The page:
Although one of the most natural things in life, menstruating is still, for some reason, a seriously taboo subject. Why? We have no idea tbh. If cis males had to experience periods every month, we can only imagine the open conversation that would take place around it, so, we want things to be exactly the same for all menstruating humans.
Treating periods as something that needs to be kept hush-hush only leads to misinformation being spread about it. Did you know that if your tampon string falls off, it’ll get stuck up there forever? And that you can’t go swimming while you have your period, otherwise sharks will eat you? Yeah, that’s all false, and sounds silly when you really think about it, doesn’t it?
So, in a bid to stop the spread of rumours that are circulating out there in the world, here are 5 menstruation myths that need to be set straight, period.
Myth: You Can’t Get Pregnant While You’re On Your Period
Fact: Surprise! You can! Now, I remember posing this conundrum to the speaker during our sex-ed talk back when I was a teenager, and her answer was ‘it, of course, is less likely but yes you can still get pregnant if you have sex during your period’, which is still all these years later very much fact. Clearblue has cleared up any misconceptions regarding this one, saying that this is because healthy sperm can live in your reproductive tract for days. This means that those little swimmers can be ready to attack as soon as ovulation begins, which in many womb-owners cases, can be early or indeed late. So, in conclusion, don’t have sex, because you will get pregnant, and die, we kid! But if you’re sexually active be sure to always take extra precautions.
Myth: Irregular Periods Are Not Normal
Fact: False! Variability in your cycle length is totally normal, and something many menstruating humans experience. In fact, irregularity is to be expected when you first begin your period, you are experiencing menopause, you have just given birth, are under a lot of stress, and when you are beginning or ending a method of contraception. Of course, if you are experiencing continually irregular periods when none of the above factors affects you then it’s advisable to visit your GP, but otherwise being irregular is actually pretty regular. We don’t just get our periods one day, have them arrive on the same date every single month until they eventually disappear into the abyss by the ripe age of 50. Variation is to be expected and irregularity is oftentimes completely normal, and nothing to stress about.
Myth: You Can’t Swim During Your Period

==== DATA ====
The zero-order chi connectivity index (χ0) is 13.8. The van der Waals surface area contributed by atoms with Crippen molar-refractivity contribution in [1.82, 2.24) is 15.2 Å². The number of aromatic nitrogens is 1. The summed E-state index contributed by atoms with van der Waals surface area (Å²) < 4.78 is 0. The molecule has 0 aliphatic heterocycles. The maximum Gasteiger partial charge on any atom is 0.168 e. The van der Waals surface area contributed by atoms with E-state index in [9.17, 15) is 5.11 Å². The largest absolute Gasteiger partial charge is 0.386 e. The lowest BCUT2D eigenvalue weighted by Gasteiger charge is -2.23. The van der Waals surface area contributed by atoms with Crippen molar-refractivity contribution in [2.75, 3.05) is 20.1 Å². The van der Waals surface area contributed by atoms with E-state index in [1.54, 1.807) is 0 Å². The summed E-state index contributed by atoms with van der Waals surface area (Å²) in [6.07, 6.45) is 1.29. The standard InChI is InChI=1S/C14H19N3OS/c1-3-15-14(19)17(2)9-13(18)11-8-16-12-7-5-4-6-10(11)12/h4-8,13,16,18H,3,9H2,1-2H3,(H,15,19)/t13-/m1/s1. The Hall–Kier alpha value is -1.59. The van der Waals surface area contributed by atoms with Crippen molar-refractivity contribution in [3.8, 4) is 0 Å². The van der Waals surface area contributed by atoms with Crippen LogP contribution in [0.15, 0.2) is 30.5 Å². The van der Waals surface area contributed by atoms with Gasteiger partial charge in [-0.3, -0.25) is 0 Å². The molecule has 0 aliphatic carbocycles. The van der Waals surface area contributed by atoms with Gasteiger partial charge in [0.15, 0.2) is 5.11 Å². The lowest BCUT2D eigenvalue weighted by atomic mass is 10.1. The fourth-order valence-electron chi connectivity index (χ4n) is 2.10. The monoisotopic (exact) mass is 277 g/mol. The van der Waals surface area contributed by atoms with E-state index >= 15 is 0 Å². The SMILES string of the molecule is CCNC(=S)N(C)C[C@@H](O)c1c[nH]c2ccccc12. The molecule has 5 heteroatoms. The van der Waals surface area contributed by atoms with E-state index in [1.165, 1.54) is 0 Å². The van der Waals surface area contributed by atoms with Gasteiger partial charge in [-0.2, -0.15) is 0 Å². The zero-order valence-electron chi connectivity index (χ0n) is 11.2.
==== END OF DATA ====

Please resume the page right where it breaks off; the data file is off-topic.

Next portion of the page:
Fact: Eh, what?! Whoever came up with that one is some evil little genius who managed to make many a gal paranoid to bits. As it turns out, you can, in fact, swim during your period and there is no reason, medical or otherwise, out there for you not to. While of course wearing a pad is probably not advisable, because pads and water don’t mix, opting for a tampon or menstrual cup if you fancy a dip during that time of the month is the way to go.
Myth: Blood Clots Mean Something Is Wrong
Fact: It might be a bit of a shock to the system if you find a thick blob of menstrual blood, but, contrary to popular belief, it’s actually a natural part of menstruation, and totally the norm. Menstrual clots are common with a heavy flow, meaning you’re likely to experience them during the first 2 or 3 days of your period. They form when the uterine lining sheds increased amounts of blood which pools in the uterus or vagina, this blood then begins to coagulate, causing clots to form. It’s only best to seek medical advice if the clots are larger than a one euro coin in size, are extremely frequent, or cause significant pain, otherwise, don’t be stressing, you’re perfectly normal.
Myth: If Your Tampon String Falls Off, The Tampon Will Get Lost Inside You
Fact: No, just no. A tampon can’t get lost inside you because there’s nowhere for the tampon to actually go. Yes, that string can seem like a delicate little thing, but if it were to break off, there’s no need to fret. The vagina canal is only three to five inches long, ending at the cervix, which is too small for a tampon to pass through. If for any reason your tampon string does break off you can retrieve it by relaxing, squatting down, squeezing your cervix muscles and using your fingers to pull it back out. A slightly grim process yes, but there’s no need to rush to A&E.